So the news is out and I’m officially a (soon-to-be) published author.
The outpour of support has been even greater than I imagined, and I can’t tell you how honored I am to be able to share this very specific piece of my soul with you soon. It’s nerve-wracking, though, because I have to–in a very real way–brace myself for rejection. More importantly, I have to shed my innate desire for perfection.
See, for as long as I can remember, I’ve pursued the elusive ‘perfect’ label. In childhood, I made straight-A’s; sang, danced, and acted on stage; was president of clubs; won awards as a mathlete (NERD!); and made a reputation for myself as being the nice girl with a lot of eye liner and upper-middle class “edge.” I also was chubby (I was not), and subsequently binged, purged, and starved my way into my early twenties. I abused stimulants, and did two hours of cardio every morning for the four years I was in college (I also maintained a 3.5 GPA at a high ranking university). I did everything I was good at to perfection, and compressed my anxiety into perfect little packets of silent self hatred. I knew the things I wanted to achieve, but I was too afraid to attempt them because they were out of my scope. I only did things I could do well.
It’s no surprise that the American Dream has done many of us a disservice. One fallout of our culture is that women went from force-fitting the role of perfect mother and homemaker, to perfect working woman, mother, and homemaker. The generation that raised me is full of incredible women worn down to the nubs by a world that demanded each one of them keep her emotions in check at the office if only to be taken even MILDLY seriously (and even then, to have any opinion discredited by virtue of her emotional instability), to only complain about things that affected her family (but not herself), to project manage her home (with zero acknowledgement and a houseful of asshole kids who SIDE WITH THEIR DADS (I’m looking at me)), and to keep everything pristine on the outside. That desire to put on a show of success has transferred nicely to an era of social media and the age of the influencer.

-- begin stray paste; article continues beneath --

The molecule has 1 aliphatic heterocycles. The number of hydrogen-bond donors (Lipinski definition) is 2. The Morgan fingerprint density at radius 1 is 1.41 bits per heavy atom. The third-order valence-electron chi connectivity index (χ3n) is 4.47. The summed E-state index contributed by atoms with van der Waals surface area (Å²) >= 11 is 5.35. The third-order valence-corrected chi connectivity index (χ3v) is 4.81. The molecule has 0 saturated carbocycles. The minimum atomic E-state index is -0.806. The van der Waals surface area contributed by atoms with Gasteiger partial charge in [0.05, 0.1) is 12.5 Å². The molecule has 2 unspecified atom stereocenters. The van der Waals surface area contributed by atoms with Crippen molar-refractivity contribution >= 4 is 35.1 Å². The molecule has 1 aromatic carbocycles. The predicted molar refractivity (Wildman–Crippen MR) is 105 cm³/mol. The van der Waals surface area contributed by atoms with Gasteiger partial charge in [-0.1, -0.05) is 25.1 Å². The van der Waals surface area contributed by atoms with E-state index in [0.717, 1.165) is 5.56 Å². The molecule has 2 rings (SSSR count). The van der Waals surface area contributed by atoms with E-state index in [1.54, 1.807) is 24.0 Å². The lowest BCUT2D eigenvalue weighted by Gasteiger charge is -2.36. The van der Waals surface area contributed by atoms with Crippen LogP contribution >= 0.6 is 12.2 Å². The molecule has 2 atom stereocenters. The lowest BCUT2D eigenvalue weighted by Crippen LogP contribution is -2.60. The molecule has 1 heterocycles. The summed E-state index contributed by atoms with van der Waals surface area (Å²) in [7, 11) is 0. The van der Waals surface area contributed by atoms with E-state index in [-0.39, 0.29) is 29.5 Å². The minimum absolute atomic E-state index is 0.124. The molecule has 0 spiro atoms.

We, as women, learn early that to have flaws means to have weaknesses. That any crack in the veneer leaves us vulnerable. That it is better to never attempt something than it is to fail.
Perfection is our armor.
But armor is rigid, and perfection does not allow us room to grow. Growth, and subsequently success, requires us to try something new, and strike out a few times. To offer a piece of ourselves to the world and welcome criticism. To take a f*cking chance.
When we shed our need to be perfect, we can become other things: audacious, bold, dauntless, adventurous… things that require you to fail before you can succeed.
We, my friends, need to retrain ourselves to fail openly, to take hits and stand back up. And we need to retrain our inner critic to cheer for our sisters when they are down, and not use their failures to illuminate our perceived flawlessness. It’s not enough for one person to take a chance–she must also feel the strength of her friends at her side, and to know that their love is not contingent upon her always being perfect.
I couldn’t begin to tell you the insane host of things this writing process has taught me (though reading my blog posts (and soon, the book itself!) will give you an idea of where my head’s at most of the time). What I can tell you is this: I am only where I am because I have stopped chasing perfection and started embracing my flaws as areas of improvement, rather than things to be tucked away behind a shiny set of filters. I have had people who encouraged my failures, who offered critiques with kindness, and who gave me opportunities to grow. I am where I am because people have LOVED me enough to let me try new things, to stumble a bit, and have helped me stand back up.
And you want to know the funny part? It’s perfect.